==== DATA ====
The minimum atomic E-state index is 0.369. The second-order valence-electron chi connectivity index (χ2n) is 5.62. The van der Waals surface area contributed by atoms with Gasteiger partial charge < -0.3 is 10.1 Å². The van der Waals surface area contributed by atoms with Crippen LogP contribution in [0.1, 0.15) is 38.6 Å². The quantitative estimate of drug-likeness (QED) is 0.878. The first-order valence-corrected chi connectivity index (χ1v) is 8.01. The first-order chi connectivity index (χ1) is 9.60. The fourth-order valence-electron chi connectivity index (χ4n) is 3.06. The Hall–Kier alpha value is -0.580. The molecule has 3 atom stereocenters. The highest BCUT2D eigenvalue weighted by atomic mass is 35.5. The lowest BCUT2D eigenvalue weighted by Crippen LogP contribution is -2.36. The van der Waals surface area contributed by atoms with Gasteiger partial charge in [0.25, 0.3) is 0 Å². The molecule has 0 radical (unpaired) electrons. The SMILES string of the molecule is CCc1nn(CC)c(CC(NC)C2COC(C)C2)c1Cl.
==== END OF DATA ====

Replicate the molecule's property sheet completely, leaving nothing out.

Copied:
The minimum atomic E-state index is 0.369. The second-order valence-electron chi connectivity index (χ2n) is 5.62. The van der Waals surface area contributed by atoms with Gasteiger partial charge < -0.3 is 10.1 Å². The van der Waals surface area contributed by atoms with Crippen LogP contribution in [0.1, 0.15) is 38.6 Å². The quantitative estimate of drug-likeness (QED) is 0.878. The first-order valence-corrected chi connectivity index (χ1v) is 8.01. The first-order chi connectivity index (χ1) is 9.60. The fourth-order valence-electron chi connectivity index (χ4n) is 3.06. The Hall–Kier alpha value is -0.580. The molecule has 3 atom stereocenters. The highest BCUT2D eigenvalue weighted by atomic mass is 35.5. The lowest BCUT2D eigenvalue weighted by Crippen LogP contribution is -2.36. The van der Waals surface area contributed by atoms with Gasteiger partial charge in [0.25, 0.3) is 0 Å². The molecule has 0 radical (unpaired) electrons. The SMILES string of the molecule is CCc1nn(CC)c(CC(NC)C2COC(C)C2)c1Cl.